Manage Participants Window

Desktop Participants

In the “Manage Participant’s” window, you can manage a disruptive participant. 

  1. Click on “Manage Participants” on the Zoom toolbar. 
  2. Find disruptive attendee’s name and then click “Mute” or “Stop Video.”
  3. Click on “More” and select “Remove.”
Participants list

Chat Settings

Toolbar Chat
  1. Click on Chats on the Zoom toolbar.
  2. Click on the “More” button on the bottom of the Chat window.
  3. Under “Allow Participants to Chat With” heading, select “Host Only” or “No One.”

View our comprehensive suggestions on how to handle disruptive participants during a meeting>

Suggested Other Zoom Features

Consider enabling the Waiting Room for your meeting. You then play an active role choosing who to allow into the room through the participants list.

Consider disabling Join Before Host to keep users out before the host arrives. When “Join Before Host” is enabled anyone can enter at anytime.

Consider restricting In-Meeting Chat to reach only host only during the meeting. Many meetings open it up for fellowship after the meeting.

Other Suggestions for Setting Up Meetings to Keep Safe From Disruptive Attendees

  • You can also take a group conscience regarding screen sharing, mute and unmute privileges, chat settings among participants and more.
  • Make sure your zoom meeting is set up for anonymity by disabling these settings.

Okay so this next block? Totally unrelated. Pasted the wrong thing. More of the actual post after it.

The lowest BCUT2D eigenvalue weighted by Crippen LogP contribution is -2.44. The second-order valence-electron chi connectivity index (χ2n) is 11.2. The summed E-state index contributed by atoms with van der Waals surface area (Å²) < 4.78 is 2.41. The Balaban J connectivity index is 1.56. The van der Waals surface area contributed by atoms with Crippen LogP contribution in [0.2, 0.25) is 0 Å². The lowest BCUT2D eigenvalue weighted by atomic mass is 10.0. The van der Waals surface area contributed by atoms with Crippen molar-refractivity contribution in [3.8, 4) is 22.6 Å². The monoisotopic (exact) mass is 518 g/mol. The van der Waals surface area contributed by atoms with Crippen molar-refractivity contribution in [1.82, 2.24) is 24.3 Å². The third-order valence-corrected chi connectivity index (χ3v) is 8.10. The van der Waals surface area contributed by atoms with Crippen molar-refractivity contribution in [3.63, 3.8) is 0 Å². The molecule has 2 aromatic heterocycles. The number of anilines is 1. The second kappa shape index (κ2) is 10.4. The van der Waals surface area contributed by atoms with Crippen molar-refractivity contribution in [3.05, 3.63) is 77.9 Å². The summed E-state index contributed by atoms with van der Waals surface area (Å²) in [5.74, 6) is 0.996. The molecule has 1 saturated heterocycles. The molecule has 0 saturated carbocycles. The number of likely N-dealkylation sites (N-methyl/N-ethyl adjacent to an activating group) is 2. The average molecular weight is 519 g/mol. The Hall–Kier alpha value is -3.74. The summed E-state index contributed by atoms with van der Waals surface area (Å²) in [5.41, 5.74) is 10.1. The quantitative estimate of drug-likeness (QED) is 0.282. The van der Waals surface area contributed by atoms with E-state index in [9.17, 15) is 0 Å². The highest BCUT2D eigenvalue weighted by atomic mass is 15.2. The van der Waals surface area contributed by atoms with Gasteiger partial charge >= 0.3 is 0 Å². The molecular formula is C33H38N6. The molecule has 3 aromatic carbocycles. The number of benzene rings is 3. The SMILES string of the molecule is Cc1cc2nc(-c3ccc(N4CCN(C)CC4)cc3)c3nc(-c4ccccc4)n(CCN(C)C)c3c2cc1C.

• Hold a steering committee meeting using a private link sent to the meeting’s phone list. Take a group conscious on how to secure the meetings and keep them safe.
  • Ensure that all meeting secretaries have access to Host controls so they can take control of the meeting when the safety of the members are compromised.
  • Train the host/secretary on how to kick out attendees who become disruptive.
  • For closed meetings: Consider using a private Zoom meeting link for the meeting and send only to phone list members.
  • Newcomers: Consider hosting newcomer meetings with public links, but enable the Waiting Room, so the host/secretary has to allow everyone in the meeting.
  • Public Information / Cooperation with the Professional Community Committees or H&I Reps – Consider reaching out to local rehab centers and let them know about new safety protocols.

We are Responsible

It is unfortunate that we have a need to address this issue, but doing so and keeping online meetings going will do more to allow the sick and suffering alcoholic to find us than taking meetings underground will. Keep in mind our Responsibility Statement:

I am responsible…
When anyone, anywhere,
reaches out for help, I want
the hand of A.A. always to be there.
And for that: I am responsible.

Additional Resources

We offer these links with the stipulation that not all of their suggestions can be applied while maintaining openness that is a part of the program of Alcoholics Anonymous.